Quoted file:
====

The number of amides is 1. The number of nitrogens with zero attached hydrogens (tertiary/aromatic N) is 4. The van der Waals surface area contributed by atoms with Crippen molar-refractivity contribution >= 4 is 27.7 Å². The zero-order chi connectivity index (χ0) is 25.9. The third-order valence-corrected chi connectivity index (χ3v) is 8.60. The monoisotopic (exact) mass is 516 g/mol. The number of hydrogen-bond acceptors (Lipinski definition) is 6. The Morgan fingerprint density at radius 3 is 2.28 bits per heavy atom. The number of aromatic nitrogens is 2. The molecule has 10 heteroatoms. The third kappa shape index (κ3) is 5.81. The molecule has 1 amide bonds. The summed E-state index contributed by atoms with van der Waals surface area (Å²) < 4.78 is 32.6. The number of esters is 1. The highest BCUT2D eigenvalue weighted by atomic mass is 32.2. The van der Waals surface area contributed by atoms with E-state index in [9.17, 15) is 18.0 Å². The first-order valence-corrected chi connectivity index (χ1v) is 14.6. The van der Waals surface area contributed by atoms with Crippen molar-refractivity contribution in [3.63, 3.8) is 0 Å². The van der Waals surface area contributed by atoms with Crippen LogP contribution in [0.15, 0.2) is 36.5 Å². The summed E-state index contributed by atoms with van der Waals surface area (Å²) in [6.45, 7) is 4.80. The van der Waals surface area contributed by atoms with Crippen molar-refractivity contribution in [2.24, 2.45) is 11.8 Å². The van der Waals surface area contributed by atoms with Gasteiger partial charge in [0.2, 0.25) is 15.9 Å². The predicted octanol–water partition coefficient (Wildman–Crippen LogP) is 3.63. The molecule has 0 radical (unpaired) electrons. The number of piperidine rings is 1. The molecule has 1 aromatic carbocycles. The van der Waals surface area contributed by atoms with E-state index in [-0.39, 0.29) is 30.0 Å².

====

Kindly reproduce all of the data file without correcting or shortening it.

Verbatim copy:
The number of amides is 1. The number of nitrogens with zero attached hydrogens (tertiary/aromatic N) is 4. The van der Waals surface area contributed by atoms with Crippen molar-refractivity contribution >= 4 is 27.7 Å². The zero-order chi connectivity index (χ0) is 25.9. The third-order valence-corrected chi connectivity index (χ3v) is 8.60. The monoisotopic (exact) mass is 516 g/mol. The number of hydrogen-bond acceptors (Lipinski definition) is 6. The Morgan fingerprint density at radius 3 is 2.28 bits per heavy atom. The number of aromatic nitrogens is 2. The molecule has 10 heteroatoms. The third kappa shape index (κ3) is 5.81. The molecule has 1 amide bonds. The summed E-state index contributed by atoms with van der Waals surface area (Å²) < 4.78 is 32.6. The number of esters is 1. The highest BCUT2D eigenvalue weighted by atomic mass is 32.2. The van der Waals surface area contributed by atoms with E-state index in [9.17, 15) is 18.0 Å². The first-order valence-corrected chi connectivity index (χ1v) is 14.6. The van der Waals surface area contributed by atoms with Crippen molar-refractivity contribution in [3.63, 3.8) is 0 Å². The van der Waals surface area contributed by atoms with Crippen LogP contribution in [0.15, 0.2) is 36.5 Å². The summed E-state index contributed by atoms with van der Waals surface area (Å²) in [6.45, 7) is 4.80. The van der Waals surface area contributed by atoms with Crippen molar-refractivity contribution in [2.24, 2.45) is 11.8 Å². The van der Waals surface area contributed by atoms with Gasteiger partial charge in [0.2, 0.25) is 15.9 Å². The predicted octanol–water partition coefficient (Wildman–Crippen LogP) is 3.63. The molecule has 0 radical (unpaired) electrons. The number of piperidine rings is 1. The molecule has 1 aromatic carbocycles. The van der Waals surface area contributed by atoms with E-state index in [-0.39, 0.29) is 30.0 Å².